Coronavirus Briefing Newsletter – Times of India


  • India on Friday reported 8,503 new cases and 624 fatalities, taking the cumulative caseload to 34,674,744 (94,943 active cases) and fatalities to 474,735.
  • Worldwide: Over 268.74 million cases and over 5.3 million fatalities.
  • Vaccination in India: 1,311,887,257 doses. Worldwide: Over 8.32 billion doses.
The Covid pills versus Omicron
The Covid pills versus Omicron
  • While omicron’s many mutations might pose problems for the vaccines, both virologists and company executives say these changes are unlikely to blunt the effect of the pills from Pfizer and Merck.
  • Understand the difference: The vaccines work by training our immune systems to attack the virus’s spike protein, which binds to our cells and enables the virus to gain entry. Omicron’s spike contains more than 30 mutations, raising concerns that it could slip past our immune defenders more easily than other variants.
  • The antiviral pills set their weapons on different mechanisms. Merck’s drug, molnupiravir, attacks the viral polymerase, an enzyme the virus uses to replicate itself. It scrambles the virus’s genetic code, slowing the virus down and buying the immune system time to mount a more fulsome response. Pfizer’s pill, paxlovid, goes after a different enzyme called a protease, preventing the virus from making copies of itself.
  • Expertspeak: The polymerase and protease are much less prone to mutation than the spike, according to Mark Denison, a virologist at Vanderbilt University who studied molnupiravir and remdesivir, the first drug approved for use in Covid patients. In omicron, there aren’t any worrying changes in these components, he told The Washington Post.
  • A top scientist at Merck, Nicholas Kartsonis, added: “We have every expectation that based on the mechanism of action of molnupiravir that it should work against this particular variant,” Kartsonis said. “We haven’t tested it yet…we are feverishly working to collect samples and do that.”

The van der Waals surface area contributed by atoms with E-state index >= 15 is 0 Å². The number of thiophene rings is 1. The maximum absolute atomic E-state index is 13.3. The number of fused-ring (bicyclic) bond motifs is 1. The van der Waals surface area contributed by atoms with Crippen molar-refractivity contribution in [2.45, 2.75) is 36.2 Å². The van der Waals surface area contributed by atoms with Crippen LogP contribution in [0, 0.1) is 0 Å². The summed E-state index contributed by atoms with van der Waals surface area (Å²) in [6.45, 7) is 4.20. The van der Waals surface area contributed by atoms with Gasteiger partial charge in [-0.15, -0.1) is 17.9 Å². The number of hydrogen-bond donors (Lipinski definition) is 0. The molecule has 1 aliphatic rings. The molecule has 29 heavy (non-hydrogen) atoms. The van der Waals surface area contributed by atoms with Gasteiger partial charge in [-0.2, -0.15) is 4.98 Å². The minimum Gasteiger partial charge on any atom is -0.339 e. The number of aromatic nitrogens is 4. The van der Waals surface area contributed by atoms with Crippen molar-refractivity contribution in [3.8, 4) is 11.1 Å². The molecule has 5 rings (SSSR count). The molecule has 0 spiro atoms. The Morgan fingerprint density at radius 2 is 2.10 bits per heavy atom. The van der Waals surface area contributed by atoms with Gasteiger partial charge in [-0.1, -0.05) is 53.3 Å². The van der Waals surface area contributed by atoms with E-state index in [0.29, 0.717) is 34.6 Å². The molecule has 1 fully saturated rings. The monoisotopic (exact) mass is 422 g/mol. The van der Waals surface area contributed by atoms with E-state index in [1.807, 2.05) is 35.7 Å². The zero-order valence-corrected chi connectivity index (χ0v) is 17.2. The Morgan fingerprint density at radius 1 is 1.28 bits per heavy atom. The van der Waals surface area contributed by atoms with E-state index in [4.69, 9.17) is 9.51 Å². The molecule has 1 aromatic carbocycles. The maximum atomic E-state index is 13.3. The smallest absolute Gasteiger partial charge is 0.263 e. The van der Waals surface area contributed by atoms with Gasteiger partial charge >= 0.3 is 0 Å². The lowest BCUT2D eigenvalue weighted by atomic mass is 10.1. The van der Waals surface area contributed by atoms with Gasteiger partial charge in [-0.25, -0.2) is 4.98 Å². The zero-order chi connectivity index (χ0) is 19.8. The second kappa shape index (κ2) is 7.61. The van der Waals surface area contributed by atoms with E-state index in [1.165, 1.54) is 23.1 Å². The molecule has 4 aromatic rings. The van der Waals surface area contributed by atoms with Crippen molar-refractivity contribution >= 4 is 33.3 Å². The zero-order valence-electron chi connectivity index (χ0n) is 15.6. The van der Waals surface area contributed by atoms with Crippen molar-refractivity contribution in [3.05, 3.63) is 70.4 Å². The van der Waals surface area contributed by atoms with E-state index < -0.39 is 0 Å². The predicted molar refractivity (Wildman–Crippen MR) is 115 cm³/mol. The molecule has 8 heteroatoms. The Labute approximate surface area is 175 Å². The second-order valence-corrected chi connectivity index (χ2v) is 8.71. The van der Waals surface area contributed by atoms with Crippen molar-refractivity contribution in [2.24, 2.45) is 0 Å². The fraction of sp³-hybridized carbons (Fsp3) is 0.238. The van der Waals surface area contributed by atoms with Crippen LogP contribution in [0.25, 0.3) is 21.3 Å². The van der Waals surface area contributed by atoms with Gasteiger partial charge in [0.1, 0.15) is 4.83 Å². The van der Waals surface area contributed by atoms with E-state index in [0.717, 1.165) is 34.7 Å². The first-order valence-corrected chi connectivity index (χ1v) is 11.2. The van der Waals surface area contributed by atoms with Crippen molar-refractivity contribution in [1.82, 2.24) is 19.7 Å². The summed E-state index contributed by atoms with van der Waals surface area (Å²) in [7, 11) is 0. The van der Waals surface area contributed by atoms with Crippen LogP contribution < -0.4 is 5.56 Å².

• Pfizer CEO Albert Bourla too noted in a recent interview that the company designed paxlovid knowing that mutations frequently occur on the spike protein, as opposed to the part of the virus targetted by Pfizer’s drug. “So that gives me very high level of confidence,” he said, “that the treatment will not be affected.”
What does India think of booster shots?
What does India think of booster shots?
  • A day after the World Health Organisation’s (WHO) Strategic Advisory Group of Experts (SAGE) on immunisation reiterated its recommendation for booster doses to immunocompromised people and those who have received inactivated vaccines like Covaxin, the Subject Expert Committee (SEC) of the Central Drugs Standard Control Organisation (CDSCO) meets today to consider the case of booster doses.
  • The meeting is being held in the backdrop of Serum Institute of India (SII) recently filing an application with the Drugs Controller General of India (DCGI) regarding approval for a booster dose of Covishield. The company cited adequate stock of the Covid vaccine along with emergence of new variants such as Omicron as the reasons for recommendation for booster jabs.
  • In fact, earlier this week, SII announced that from next week it will slash its production of Covishield by 50% as there were no new orders from the Centre. It currently manufactures between 25 crore to 27.5 crore doses per month. An assent for booster jabs of Covishield could possibly see SII’s production lines churning at current levels.
  • India has so far declined to give consent for booster shots, saying that the focus currently is on fully vaccinating its entire adult population, which means administering around 190 crore doses — till Thursday, India administered over 131 crore doses. There’s also the issue of vaccinating the under-18 population, with the vaccination of those between 12-18 years of age yet to start despite approval for the ZyCov-D vaccine.
  • Despite several experts recommending that India start giving booster doses, the National Technical Advisory Group on Immunisation in India (NTAGI), which recently conducted a virtual meeting regarding the additional dose of Covid-19 vaccines in India, was unable to reach a consensus on the issue.
  • Several countries, including the US and those in the European Union (EU) had earlier approved booster jabs for those above 18 years of age, with the US FDA on Thursday approving booster shots even for 16 and 17 year olds as the country’s average daily Covid-19 cases hover above 1.21 lakh.
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Written by: Rakesh Rai, Judhajit Basu, Sumil Sudhakaran, Tejeesh N.S. Behl
Research: Rajesh Sharma

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